Recently, I came across some quotations from Madeline L’Engel, and they seemed to me so useful, and so essentially true, that I thought I would make a list of them here. I read in part to get myself through the difficulties of life, and I’m always grateful for a book that takes me away from them, and at the same time teaches me how to deal with them more effectively. Because life is difficult, isn’t it? If you think it isn’t, you’re very lucky . . . or haven’t been paying attention. That doesn’t mean a book has to be therapeutic. The fairy tales of Hans Christian Anderson have more to teach us, I think, than many self-help books.
I first read L’Engle as a child: A Wrinkle in Time, A Wind at the Door, and A Swiftly Tilting Planet. Those books were infinitely comforting to me. They said, the universe is bigger than you know. Evil exists, but you can fight it. You have allies, the whole of creation is your ally.
So if you’re in need of some wisdom, as I am right now, here are a few quotations from L’Engle. May they help.
“You have to write the book that wants to be written. And if the book will be too difficult for grown-ups, then you write it for children.”
“A self is not something static, tied up in a pretty parcel and handed to the child, finished and complete. A self is always becoming.”
“When we were children, we used to think that when we were grown-up we would no longer be vulnerable. But to grow up is to accept vulnerability . . . To be alive is to be vulnerable.”
“Some things have to be believed to be seen.”
“Our truest response to the irrationality of the world is to paint or sing or write, for only in such response do we find truth.”
“We are all strangers in a strange land, longing for home, but not quite knowing what or where home is. We glimpse it sometimes in our dreams, or as we turn a corner, and suddenly there is a strange, sweet familiarity that vanishes almost as soon as it comes.”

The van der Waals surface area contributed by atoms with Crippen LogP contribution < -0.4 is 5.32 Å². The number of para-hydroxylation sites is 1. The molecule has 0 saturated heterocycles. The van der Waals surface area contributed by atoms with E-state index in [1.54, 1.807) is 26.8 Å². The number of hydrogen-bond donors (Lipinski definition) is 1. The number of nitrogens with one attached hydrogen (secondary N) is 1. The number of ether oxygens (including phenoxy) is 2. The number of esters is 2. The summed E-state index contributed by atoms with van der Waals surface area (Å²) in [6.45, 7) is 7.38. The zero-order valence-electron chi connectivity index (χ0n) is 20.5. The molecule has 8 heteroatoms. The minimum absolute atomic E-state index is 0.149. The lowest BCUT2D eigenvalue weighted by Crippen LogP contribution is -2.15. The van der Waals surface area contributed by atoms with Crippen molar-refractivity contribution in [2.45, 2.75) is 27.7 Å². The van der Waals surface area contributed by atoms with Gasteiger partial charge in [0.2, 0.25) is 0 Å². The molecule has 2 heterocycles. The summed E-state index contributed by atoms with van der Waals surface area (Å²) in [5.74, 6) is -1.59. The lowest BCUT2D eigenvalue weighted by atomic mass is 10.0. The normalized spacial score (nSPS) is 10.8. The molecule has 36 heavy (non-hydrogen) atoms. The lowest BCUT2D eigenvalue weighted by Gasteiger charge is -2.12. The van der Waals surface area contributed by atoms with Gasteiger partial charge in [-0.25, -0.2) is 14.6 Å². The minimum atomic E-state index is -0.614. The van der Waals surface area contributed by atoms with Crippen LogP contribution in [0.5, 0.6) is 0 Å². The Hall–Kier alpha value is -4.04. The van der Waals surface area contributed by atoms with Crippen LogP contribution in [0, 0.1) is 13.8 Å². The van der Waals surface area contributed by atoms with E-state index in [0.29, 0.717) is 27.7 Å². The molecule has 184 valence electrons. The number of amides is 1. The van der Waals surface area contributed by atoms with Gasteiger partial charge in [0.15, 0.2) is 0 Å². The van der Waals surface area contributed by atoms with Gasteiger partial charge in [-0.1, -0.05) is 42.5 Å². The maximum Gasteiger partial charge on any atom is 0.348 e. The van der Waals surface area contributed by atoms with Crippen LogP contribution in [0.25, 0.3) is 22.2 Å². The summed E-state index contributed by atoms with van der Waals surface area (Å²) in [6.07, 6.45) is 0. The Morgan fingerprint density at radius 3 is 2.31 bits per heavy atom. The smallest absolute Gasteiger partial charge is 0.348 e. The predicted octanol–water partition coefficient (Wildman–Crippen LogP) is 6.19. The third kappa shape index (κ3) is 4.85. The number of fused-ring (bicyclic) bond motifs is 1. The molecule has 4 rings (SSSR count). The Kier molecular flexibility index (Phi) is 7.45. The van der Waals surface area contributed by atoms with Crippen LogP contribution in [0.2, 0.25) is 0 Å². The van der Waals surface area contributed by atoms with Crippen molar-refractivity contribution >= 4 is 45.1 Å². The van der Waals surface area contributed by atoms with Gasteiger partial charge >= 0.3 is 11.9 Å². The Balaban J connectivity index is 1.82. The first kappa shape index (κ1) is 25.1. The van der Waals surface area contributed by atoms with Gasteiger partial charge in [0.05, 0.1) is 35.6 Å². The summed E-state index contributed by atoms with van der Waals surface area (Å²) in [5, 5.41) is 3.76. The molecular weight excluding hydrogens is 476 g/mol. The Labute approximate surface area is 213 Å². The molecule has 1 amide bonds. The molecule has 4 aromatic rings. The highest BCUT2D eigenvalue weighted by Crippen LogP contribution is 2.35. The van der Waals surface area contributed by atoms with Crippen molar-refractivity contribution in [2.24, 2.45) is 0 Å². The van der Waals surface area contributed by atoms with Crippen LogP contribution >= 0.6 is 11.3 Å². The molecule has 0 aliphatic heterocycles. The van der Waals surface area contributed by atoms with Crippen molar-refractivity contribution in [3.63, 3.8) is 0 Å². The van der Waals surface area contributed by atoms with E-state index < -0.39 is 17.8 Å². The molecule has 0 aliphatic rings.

“Stories make us more alive, more human, more courageous, more loving.”
“Inspiration usually comes during work rather than before it.”
“But unless we are creators we are not fully alive. What do I mean by creators? Not only artists, whose acts of creation are the obvious ones of working with paint of clay or words. Creativity is a way of living life, no matter our vocation or how we earn our living. Creativity is not limited to the arts, or having some kind of important career.”
“We don’t want to feel less when we have finished a book; we want to feel that new possibilities of being have been opened to us. We don’t want to close a book with a sense that life is totally unfair and that there is no light in the darkness; we want to feel that we have been given illumination.”
“I think that all artists, regardless of degree of talent, are a painful, paradoxical combination of certainty and uncertainty, of arrogance and humility, constantly in need of reassurance, and yet with a stubborn streak of faith in their own validity no matter what.”
“It’s a good thing to have all the props pulled out from under us occasionally. It gives us some sense of what is rock under our feet, and what is sand.”
“If it can be verified, we don’t need faith . . . Faith is for that which lies on the other side of reason. Faith is what makes life bearable, with all its tragedies and ambiguities and sudden, startling joys.”
“That’s the way things come clear. All of a sudden. And then you realize how obvious they’ve been all along.”
“Only a fool is not afraid.”
“I do not think that I will ever reach a stage when I will say, ‘This is what I believe. Finished.’ What I believe is alive . . . and open to growth.”
“Stories are like children. They grow in their own way.”
“On the other side of pain, there is still love.”